BQ



#7 TareqPhoto

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Posted 04 June 2020 - 05:29 AM

With edge coma (like the massive, uncorrectable coma I get from my C5/750), you want to make sure you place your DSO or planet at the center of collimation. From your moon image, this is not at the center of the sensor; it's somewhere on the left side.

 

BQ

The problem is with cameras like planetary ones it will be so tight FoV, so definitely the moon will be touching edges, either one edge or both, even if i center it, but i think you are right, i might shifted the moon to one edge more, and you said left so there is more noticeable coma effect, i can always try again, i just want to use this scope for DSO more and more, the first test of DSO was bad, but i learn from that.



#8 Tom Glenn

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Posted 04 June 2020 - 05:52 AM

Even if your collimation is perfect, an f/4 Newtonian will not cover the ASI178 sensor without coma, unless you use a coma corrector.  The diameter of the coma free field of a scope (in mm) is approximately given by the formula 0.022*f^3, in which f is the focal ratio.  So for an f/4 scope, this gives a value of 1.4mm across.  The ASI178 sensor is much larger than this, at 5mm x 7.4mm.  So you will definitely need a coma corrector.  The blurring on the right side of your image looks like coma to me, and also indicates that the scope is not collimated on the centerline of the sensor.  



#9 TareqPhoto

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Posted 04 June 2020 - 06:09 AM

Even if your collimation is perfect, an f/4 Newtonian will not cover the ASI178 sensor without coma, unless you use a coma corrector.  The diameter of the coma free field of a scope (in mm) is approximately given by the formula 0.022*f^3, in which f is the focal ratio.  So for an f/4 scope, this gives a value of 1.4mm across.  The ASI178 sensor is much larger than this, at 5mm x 7.4mm.  So you will definitely need a coma corrector.  The blurring on the right side of your image looks like coma to me, and also indicates that the scope is not collimated on the centerline of the sensor.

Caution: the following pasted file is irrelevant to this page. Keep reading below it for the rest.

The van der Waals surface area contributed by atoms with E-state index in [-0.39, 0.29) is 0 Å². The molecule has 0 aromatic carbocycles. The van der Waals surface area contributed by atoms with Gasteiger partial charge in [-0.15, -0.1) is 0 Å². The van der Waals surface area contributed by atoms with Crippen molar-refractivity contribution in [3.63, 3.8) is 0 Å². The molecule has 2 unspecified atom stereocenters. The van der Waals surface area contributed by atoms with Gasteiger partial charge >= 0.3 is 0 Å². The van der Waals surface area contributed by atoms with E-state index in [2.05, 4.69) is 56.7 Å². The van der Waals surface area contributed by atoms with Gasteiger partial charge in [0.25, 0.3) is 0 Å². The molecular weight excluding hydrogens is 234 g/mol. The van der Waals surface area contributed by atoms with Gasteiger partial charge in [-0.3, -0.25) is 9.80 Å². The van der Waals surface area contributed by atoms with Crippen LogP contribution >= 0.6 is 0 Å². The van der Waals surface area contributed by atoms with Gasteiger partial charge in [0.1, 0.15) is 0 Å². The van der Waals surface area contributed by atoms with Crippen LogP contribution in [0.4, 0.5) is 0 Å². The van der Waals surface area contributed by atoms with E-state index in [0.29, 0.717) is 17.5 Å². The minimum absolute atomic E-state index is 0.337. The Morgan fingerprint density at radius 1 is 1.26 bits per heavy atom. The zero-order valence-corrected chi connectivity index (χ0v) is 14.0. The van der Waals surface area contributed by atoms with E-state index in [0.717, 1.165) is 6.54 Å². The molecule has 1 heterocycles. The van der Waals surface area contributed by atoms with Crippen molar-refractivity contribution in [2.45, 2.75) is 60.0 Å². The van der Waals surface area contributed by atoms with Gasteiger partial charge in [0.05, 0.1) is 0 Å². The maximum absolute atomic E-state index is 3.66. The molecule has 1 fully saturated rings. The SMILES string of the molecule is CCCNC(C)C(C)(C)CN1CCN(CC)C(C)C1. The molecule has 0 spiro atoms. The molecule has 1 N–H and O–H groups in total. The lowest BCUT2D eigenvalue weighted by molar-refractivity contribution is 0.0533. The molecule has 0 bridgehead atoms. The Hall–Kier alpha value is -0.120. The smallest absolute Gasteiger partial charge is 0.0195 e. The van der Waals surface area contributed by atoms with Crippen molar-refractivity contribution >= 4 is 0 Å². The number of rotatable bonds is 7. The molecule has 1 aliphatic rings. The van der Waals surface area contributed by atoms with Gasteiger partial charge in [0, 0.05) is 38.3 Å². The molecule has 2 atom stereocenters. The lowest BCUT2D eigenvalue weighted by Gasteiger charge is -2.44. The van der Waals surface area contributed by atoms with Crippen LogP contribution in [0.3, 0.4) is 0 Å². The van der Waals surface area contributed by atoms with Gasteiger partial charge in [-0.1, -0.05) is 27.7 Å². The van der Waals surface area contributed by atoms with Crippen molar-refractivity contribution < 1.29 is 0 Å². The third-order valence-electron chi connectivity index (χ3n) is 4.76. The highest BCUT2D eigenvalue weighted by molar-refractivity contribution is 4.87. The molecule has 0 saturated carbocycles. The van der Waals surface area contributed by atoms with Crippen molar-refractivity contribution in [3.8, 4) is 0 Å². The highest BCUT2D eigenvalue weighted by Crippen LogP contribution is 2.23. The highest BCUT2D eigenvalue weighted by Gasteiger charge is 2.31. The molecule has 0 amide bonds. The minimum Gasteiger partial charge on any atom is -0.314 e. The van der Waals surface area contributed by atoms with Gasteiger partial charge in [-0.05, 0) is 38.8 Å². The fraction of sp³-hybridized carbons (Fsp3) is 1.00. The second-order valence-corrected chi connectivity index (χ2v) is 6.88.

I see, so all my cameras either planetary or DSO it will be all not good covering the coma then, new thing to learn, so i will try next time to use coma corrector with the Newt either this 6" or even 8" F5, but what about if i try to use Powermate 2x or even 5x with this scope, how can i correct coma if using a focal extender? 



#10 happylimpet

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Posted 04 June 2020 - 06:33 AM

Youve gotta be really careful about positioning your target at f4. Even at f5 with perfect collimation, the edges of my planetary cameras (224mc or 290mm) display coma. (this is imaging at f20 with a barlow , to be clear)

 

So I always make a point of finding the sweet spot before imaging. And then the ADC throws the sweet spot right out of the FOV...grrr...



#11 TareqPhoto

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Posted 04 June 2020 - 06:51 AM

Youve gotta be really careful about positioning your target at f4. Even at f5 with perfect collimation, the edges of my planetary cameras (224mc or 290mm) display coma. (this is imaging at f20 with a barlow , to be clear)

 

So I always make a point of finding the sweet spot before imaging. And then the ADC throws the sweet spot right out of the FOV...grrr...

Just tell me and make it very clear and simple, if i will image planetary with Newtonian be it F2 or F200, do i need coma corrector always? Do i need to use coma corrector with Barlow or Powermate as well? Does using ADC neglecting coma? I mean should i use coma corrector no matter what other tools i will use as long it is a Newt not corrected?